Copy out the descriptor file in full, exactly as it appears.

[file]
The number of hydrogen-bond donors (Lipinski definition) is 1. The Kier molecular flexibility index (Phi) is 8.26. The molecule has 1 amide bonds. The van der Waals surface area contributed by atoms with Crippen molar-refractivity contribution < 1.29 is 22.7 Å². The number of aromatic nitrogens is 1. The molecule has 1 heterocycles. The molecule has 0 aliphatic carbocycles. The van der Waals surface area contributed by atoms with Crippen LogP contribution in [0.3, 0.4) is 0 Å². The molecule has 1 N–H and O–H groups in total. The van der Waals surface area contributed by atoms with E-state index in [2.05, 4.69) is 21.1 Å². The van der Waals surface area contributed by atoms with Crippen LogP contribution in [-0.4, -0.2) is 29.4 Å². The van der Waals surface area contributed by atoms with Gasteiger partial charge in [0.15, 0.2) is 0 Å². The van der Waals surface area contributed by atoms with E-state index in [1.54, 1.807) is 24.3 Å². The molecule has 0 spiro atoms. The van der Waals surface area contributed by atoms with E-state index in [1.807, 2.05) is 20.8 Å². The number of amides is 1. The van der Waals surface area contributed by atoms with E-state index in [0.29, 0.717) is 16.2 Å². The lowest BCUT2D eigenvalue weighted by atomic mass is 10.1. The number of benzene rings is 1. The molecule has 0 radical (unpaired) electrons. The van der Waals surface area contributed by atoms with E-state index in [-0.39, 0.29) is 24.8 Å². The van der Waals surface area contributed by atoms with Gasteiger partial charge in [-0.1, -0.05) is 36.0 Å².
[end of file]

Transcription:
The number of hydrogen-bond donors (Lipinski definition) is 1. The Kier molecular flexibility index (Phi) is 8.26. The molecule has 1 amide bonds. The van der Waals surface area contributed by atoms with Crippen molar-refractivity contribution < 1.29 is 22.7 Å². The number of aromatic nitrogens is 1. The molecule has 1 heterocycles. The molecule has 0 aliphatic carbocycles. The van der Waals surface area contributed by atoms with Crippen LogP contribution in [0.3, 0.4) is 0 Å². The molecule has 1 N–H and O–H groups in total. The van der Waals surface area contributed by atoms with E-state index in [2.05, 4.69) is 21.1 Å². The van der Waals surface area contributed by atoms with Crippen LogP contribution in [-0.4, -0.2) is 29.4 Å². The van der Waals surface area contributed by atoms with Gasteiger partial charge in [0.15, 0.2) is 0 Å². The van der Waals surface area contributed by atoms with E-state index in [1.54, 1.807) is 24.3 Å². The molecule has 0 spiro atoms. The van der Waals surface area contributed by atoms with E-state index in [1.807, 2.05) is 20.8 Å². The number of amides is 1. The van der Waals surface area contributed by atoms with E-state index in [0.29, 0.717) is 16.2 Å². The lowest BCUT2D eigenvalue weighted by atomic mass is 10.1. The number of benzene rings is 1. The molecule has 0 radical (unpaired) electrons. The van der Waals surface area contributed by atoms with E-state index in [-0.39, 0.29) is 24.8 Å². The van der Waals surface area contributed by atoms with Gasteiger partial charge in [-0.1, -0.05) is 36.0 Å².